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This past June 22, socialist Fernando Lugo, who was the Paraguayan President, was displaced by the Senate after this year’s chamber did an impeachment due to his apparently poor work. Thirty-nine senators voted for his displacement, four against and two remained neutral. Therefore, he also lost the backup from his own party deputies. Now, the question is whether or not this movement was legal.
Lugo, who was the man who finished with the 61 year mandate of the Colorado Party in Paraguay, did not have a pleasant term, since he was disputed since the beginning of his legislature. He followed a similar term as his Ecuador and Venezuela homologues, which was not well accepted by the Paraguayan politics caste. What politicians did not like was the fact that Lugo gave more rights to the Guarani population. The scandal of having a child during his term as a Catholic bishop also did not help Lugo’s reputation. The detonation took place on June 15, when 17 Paraguayans died in the eviction of a field that was taken by peasants.
Citizens reactions to Lugo’s removal was to go to the street to complain about this fact, which some saw as a coup d’etat. Around 10,000 Paraguayans went to the Vice president’s headquarters in order to protest. However, it is not just citizens who saw this chess move as illegal. Some countries such as Argentina, Bolivia, Ecuador, Nicaragua and Venezuela have also described Lugo’s removal as a coup d’etat. The reprisal did not take long to come: Paraguay was sent out off the Mercosur, the group that regulates Latin American’s market.
However, there are some voices that claim Lugo’s removal was constitutional. In fact, the Paraguayan Constitution guarantees that the president can be removed by the Senate. Therefore, it was a sovereign decision. According to Forbes journalist, Thor Halvorssen, “since there was no violence or coercion involved in the ousting of Lugo, it was not a coup d’état.” Halvorssen also reminds readers in his article that Paraguay’s constitution article 225 gives Congress the power to remove the President under certain circumstances. Then, on June 21, the Senate formally accused President Lugo for a poor performance of his duties, which led to Lugo’s removal.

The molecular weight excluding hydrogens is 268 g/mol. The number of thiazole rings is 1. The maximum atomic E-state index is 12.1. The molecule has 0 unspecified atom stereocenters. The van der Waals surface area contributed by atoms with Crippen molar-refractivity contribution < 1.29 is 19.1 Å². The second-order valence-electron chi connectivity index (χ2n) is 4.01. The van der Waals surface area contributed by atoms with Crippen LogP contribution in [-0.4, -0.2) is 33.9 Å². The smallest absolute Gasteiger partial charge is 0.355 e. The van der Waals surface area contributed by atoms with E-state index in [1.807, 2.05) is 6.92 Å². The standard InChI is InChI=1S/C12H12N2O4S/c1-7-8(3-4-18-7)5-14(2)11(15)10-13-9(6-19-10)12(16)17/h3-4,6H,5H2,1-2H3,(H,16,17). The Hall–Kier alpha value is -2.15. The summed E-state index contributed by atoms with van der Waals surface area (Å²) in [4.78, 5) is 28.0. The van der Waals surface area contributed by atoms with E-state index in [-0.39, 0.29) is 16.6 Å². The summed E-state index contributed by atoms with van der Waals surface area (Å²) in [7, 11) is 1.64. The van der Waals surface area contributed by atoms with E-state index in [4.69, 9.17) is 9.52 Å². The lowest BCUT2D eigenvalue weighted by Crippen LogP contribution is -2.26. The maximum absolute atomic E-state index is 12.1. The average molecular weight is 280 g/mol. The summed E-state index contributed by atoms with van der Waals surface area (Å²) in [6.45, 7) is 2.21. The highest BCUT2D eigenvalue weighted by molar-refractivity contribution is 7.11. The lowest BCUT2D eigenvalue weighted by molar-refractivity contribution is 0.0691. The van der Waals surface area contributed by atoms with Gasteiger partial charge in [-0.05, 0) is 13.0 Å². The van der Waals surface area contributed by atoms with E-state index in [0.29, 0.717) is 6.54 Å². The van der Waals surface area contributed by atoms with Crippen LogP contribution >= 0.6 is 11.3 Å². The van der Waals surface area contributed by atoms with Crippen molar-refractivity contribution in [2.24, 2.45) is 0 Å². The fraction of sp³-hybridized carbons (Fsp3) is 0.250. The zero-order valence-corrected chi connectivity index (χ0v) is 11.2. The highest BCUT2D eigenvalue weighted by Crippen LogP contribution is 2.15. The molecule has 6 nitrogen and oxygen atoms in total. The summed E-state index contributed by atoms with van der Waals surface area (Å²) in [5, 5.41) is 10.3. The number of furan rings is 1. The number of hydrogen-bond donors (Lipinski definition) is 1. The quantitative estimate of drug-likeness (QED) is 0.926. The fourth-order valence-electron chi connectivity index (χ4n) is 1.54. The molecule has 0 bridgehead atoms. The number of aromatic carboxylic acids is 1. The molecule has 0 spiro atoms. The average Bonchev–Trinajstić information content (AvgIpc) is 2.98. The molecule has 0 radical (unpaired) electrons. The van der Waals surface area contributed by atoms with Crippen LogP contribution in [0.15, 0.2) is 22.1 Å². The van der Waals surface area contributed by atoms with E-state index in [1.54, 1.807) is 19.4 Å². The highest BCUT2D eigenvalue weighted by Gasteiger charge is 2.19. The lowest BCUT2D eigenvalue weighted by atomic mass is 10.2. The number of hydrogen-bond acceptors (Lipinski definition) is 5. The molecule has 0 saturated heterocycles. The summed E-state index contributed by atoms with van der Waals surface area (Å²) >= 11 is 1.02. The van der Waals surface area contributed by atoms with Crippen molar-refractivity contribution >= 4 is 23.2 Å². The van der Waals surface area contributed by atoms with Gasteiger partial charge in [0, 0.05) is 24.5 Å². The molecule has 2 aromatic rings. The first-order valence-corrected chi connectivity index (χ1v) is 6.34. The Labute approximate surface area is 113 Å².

Lugo’s dismissal process just took 48 hours. He called himself an “express coup d’etat.” He lost all of his support in a day and a half. However, it seems that his removal was being prepared since 3 years ago. A diplomatic cable from the United States revealed by Wikileaks says that Paraguayan right wing was conspiring and preparing this impeachment since long time ago.
Former president Lugo has recently been interviewed by the Bolivian newspaper “El Deber de Bolivia.” He said there that the impeachment that he went through could be compared to Jesus Christ’s judgment. “It would be presumptuous to compare myself with Jesus, but there is some similarity, right? I ended up not crucified, but following his teachings, I more or less went through to a similar process than he did, “said Lugo.
Venezuelan president Hugo Chavez threatened Paraguay with cutting their fuel supply, which represents 30% of the entire country’s supply. However, according to Petropar chief, Sergio Escobar, the Venezuelan company will not cut its regular shipments of fuel to Paraguay.
It is the second time in the last lustrum where a President was displaced by controversial means. First, it was Honduran President Celaya dismissal, which opened a dangerous record on history, since it captured the idea that citizen’s decisions are a lower priory compared to those from politicians. Now it was Paraguay’s turn.
There will be elections in Paraguay in April 2013. There were some rumors that said these could take place earlier, but the OEA has said that elections will take place in April, and that Federico Franco will remain as President until they take place.